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bean was it really a game or did you just tease your opponent with your superior chess skills
i really do not understand what you guys are trying to tell me
You posted anecdotal evidence, ie very particular situations where the knight is better.
There are other positions where the bishop is better, and it happens that on the average, the master's evaluation is that the bishop is better on the long run. However, it highly depends on the position, so you will have something like 40% of the positions where the knight is better and 60% where the bishop is better. (the numbers are made up for the sake of the argument)
I don't get the point of the post in the first place, White was lost even without the minor pieces on the board in your opening post. You put this in the endgame forum, so I assume we are talking about the relative strenght of minor pieces in the endgame, but a single bishop or a single knight cannot produce checkmate alone. Knight and pawn versues bishop has drawing tendencies and if the diagnole is long enough the position of the weaker sides king might not matter. Bishop and pawn versues Knight also has strong drawing tendincies because the king can set up a blockade on a square that the bishop cannot touch and the presence of the knight means he cannot be forced away. Zugzwang is possible of the knight is cut off from the king. You never brought any of this up, you produced two positions with entombed bishops and pointed out that the knight was superior to an entombed bishop. I am sure everyone already knew that, so this thread had very little content when you started it.
This month's column by Karsten Muller on chesscafe.com is about "Andersson endgames".
"Endgames with rook and knight against rook and bishop, where the knight has the advantage are sometimes called Andersson endgames because of the many famous victories of the Swedish grandmaster with this material configuration."
The analysis is way too much for me to play through, but it's definitely related to this thread.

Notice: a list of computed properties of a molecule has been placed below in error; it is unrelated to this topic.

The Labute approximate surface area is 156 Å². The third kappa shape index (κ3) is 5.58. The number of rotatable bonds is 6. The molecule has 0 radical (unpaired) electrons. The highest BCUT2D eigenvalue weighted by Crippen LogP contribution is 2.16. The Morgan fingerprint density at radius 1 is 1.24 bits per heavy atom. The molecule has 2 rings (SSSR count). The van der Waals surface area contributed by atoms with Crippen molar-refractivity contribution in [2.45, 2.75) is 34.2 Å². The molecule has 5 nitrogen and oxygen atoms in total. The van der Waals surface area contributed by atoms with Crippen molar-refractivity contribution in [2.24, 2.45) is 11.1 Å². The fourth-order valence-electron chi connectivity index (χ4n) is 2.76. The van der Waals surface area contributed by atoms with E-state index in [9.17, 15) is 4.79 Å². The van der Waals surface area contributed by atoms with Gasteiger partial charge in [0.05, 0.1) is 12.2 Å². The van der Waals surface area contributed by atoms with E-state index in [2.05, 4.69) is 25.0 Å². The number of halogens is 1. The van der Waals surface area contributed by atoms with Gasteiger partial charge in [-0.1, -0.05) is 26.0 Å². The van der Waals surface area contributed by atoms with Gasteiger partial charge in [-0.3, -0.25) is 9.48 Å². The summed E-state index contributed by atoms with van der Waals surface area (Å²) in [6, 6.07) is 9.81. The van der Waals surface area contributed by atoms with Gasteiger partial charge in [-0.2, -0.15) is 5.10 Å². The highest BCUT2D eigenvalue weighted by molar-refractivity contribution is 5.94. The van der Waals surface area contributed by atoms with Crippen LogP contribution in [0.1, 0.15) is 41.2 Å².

While not dispositive consider this game I played in the Wilkes-Barre against Houdini 3. You will note that my Knights are on the first rank but vital to my advantage of +-
What I'd like to do now is provide a more sophisticated example of development based on a game I played against Houdini 3. Moody-Houdini 3, Match 2013, Game 1: 1.e4 e5 2.Nf3 Nc6 3.Bc4 Nf6 4.Ng5 Bc5 5.Bxf7+ (5.Nxf7 is also good, but I was able to win a nice game on the Black side of the 5.d4 variation: 5. d4 d5 6. Bxd5 Nxd4 7. Nxf7? Qe7 8.Nxh8 Bg4 9. Qd3 (Bf7ch Kf8 10.Qd3 Be2 11.Qh3 Bg4 12.Qd3 Be2 =) Nxd5 10. c3 Nb4 11. cxb4 Bxb4+ 12. Nc3 Qd7 13. Kf1 Bxc3 14. f3 Bxf3 15. gxf3 Qh3+ 16. Kf2 Bb4 17. a4 Rd8 18. Bg5 Bc5 19. Qc3 Nb3+ 20. Qxc5 Nxc5 21. Bxd8 Ne6 22. Rag1 Nxd8 23. Rxg7 Ne6 24. Rg3 Qh6 25. Rg8+ Ke7 26. Rhg1 Qxh2+ 27. R1g2 Qh6 28. a5 Qd2+ 29. Kg3 Qxa5 30. Kh2 Qc5 31. R8g4 Nf4 32. Rg7+ Ke6 33. Rd2 Qe3 34. Rdd7 Qf2+ 35. Kh1 Qxf3+ 36. Kh2 Qxe4 37. Rde7+ Kd5 * 0-1) Ke7 6.Bc4!? (While technically this is not a Novelty, it is practically unknown; White anticipates an exchange sacrifice on f3 so the retreat Be2 dulls the effectiveness of that sacrifice):
6...Na5?! (Houdini tries to con me into winning the exchange: 7.Nf7? Qe8 9.Nxh8 Nxc4 =/+) 7.Bd3! (White demonstrates that the Knight on a5 is misplaced; White holds the e4 pawn in anticipation of h6/Nf3/Nxe4) d6 8.Nc3 h6 9.Nf3 Be6 10.Be2! Nc6 (There is nothing better. From the above examples the reader will readily assign a value of -1 to this move, but the move sequence Bd3/Be2 is worth 0 because White can reach d3 or e2 in one move.
11.d3 +/=a7 12.Na4! (Not to attack the Bishop so much; the main reason is to free the c-pawn) 12...Ba7 13.O-O Kf7 14.h3 Rf8 15.b3! (To free b2 for the Knight) 15...Kg8 (Look how many tempos Black lost by castling by hand) 16.Be3! Bd4?! 17.c3! (Houdini doesn't like this move) Bxe3 18.fxe3 b5 19.Nb2 d5! (Houdini “knows” it has to attack, yet this straightens out White's pawns) 20.exd5 Nxd5 21.Qc1 (Holding c3 and e3 and not blocking the d-file) Qd6 22.Nd1 Rab8 23.c4 bxc4 24.bxc4 Nf6 25.Nf2 Qc5 26.Rd1 (Preparing d4) Qa5 27.Rd2 Bf5 28.d4! e4 29.Nh2! Kh8 30.Nf1! Qb4 31.Nd1! Qd6 32.c5 Qe7 33.Rb2 Rxb2 34.Qxb2 Nd5? (This is a programming error; Houdini should force me to win the a-pawn, not just give it away for nothing.) 35.Bxa6 +- (The threat is Bishop retreat, a4/a5/a6, but this is over the computer's horizon so it thinks that other moves give White a lesser advantage; in a game between GM's the phrase you will hear is that, “White's pressure nets him a pawn.”)
Now that White has a clear edge, the Knights' will go on the offensive. Unfortunately I made a series of fatigue errors and lost, but this does not alter the fact that White gained ground the entire middlegame primarily because of his Knight maneuvers.
While not dispositive consider this game I played in the Wilkes-Barre against Houdini 3.
As Orwell put it, that kind of structure become less attractive when you think of the sentence : a not unblack dog was chasing a not unsmall rabbit across a not ungreen field.
As for the game, it does not deserve comments, much less giving a diagram.
I sometimes like knights better because they can fork easily.
+1 for jonnin's explanation.
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